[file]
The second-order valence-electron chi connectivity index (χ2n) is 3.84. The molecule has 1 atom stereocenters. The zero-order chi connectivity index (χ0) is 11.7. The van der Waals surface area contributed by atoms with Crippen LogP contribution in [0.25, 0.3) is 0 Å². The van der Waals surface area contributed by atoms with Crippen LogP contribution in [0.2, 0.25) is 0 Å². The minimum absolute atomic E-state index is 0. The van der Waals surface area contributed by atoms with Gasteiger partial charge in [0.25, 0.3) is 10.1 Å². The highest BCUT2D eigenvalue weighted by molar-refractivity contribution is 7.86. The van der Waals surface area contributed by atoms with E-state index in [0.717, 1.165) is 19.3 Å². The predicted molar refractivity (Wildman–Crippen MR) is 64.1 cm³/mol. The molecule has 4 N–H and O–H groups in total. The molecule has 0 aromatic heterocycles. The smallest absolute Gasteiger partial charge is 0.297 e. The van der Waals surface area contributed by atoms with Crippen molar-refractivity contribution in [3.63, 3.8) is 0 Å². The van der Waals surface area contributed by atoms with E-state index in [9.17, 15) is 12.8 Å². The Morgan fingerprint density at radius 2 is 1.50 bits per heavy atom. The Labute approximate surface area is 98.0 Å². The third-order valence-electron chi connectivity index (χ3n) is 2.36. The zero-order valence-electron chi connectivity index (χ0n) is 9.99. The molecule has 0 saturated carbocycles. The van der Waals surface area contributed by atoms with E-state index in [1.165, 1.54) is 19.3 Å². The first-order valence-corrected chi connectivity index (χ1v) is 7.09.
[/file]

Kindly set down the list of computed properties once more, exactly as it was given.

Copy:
The second-order valence-electron chi connectivity index (χ2n) is 3.84. The molecule has 1 atom stereocenters. The zero-order chi connectivity index (χ0) is 11.7. The van der Waals surface area contributed by atoms with Crippen LogP contribution in [0.25, 0.3) is 0 Å². The van der Waals surface area contributed by atoms with Crippen LogP contribution in [0.2, 0.25) is 0 Å². The minimum absolute atomic E-state index is 0. The van der Waals surface area contributed by atoms with Gasteiger partial charge in [0.25, 0.3) is 10.1 Å². The highest BCUT2D eigenvalue weighted by molar-refractivity contribution is 7.86. The van der Waals surface area contributed by atoms with E-state index in [0.717, 1.165) is 19.3 Å². The predicted molar refractivity (Wildman–Crippen MR) is 64.1 cm³/mol. The molecule has 4 N–H and O–H groups in total. The molecule has 0 aromatic heterocycles. The smallest absolute Gasteiger partial charge is 0.297 e. The van der Waals surface area contributed by atoms with Crippen molar-refractivity contribution in [3.63, 3.8) is 0 Å². The van der Waals surface area contributed by atoms with E-state index in [9.17, 15) is 12.8 Å². The Morgan fingerprint density at radius 2 is 1.50 bits per heavy atom. The Labute approximate surface area is 98.0 Å². The third-order valence-electron chi connectivity index (χ3n) is 2.36. The zero-order valence-electron chi connectivity index (χ0n) is 9.99. The molecule has 0 saturated carbocycles. The van der Waals surface area contributed by atoms with E-state index in [1.165, 1.54) is 19.3 Å². The first-order valence-corrected chi connectivity index (χ1v) is 7.09.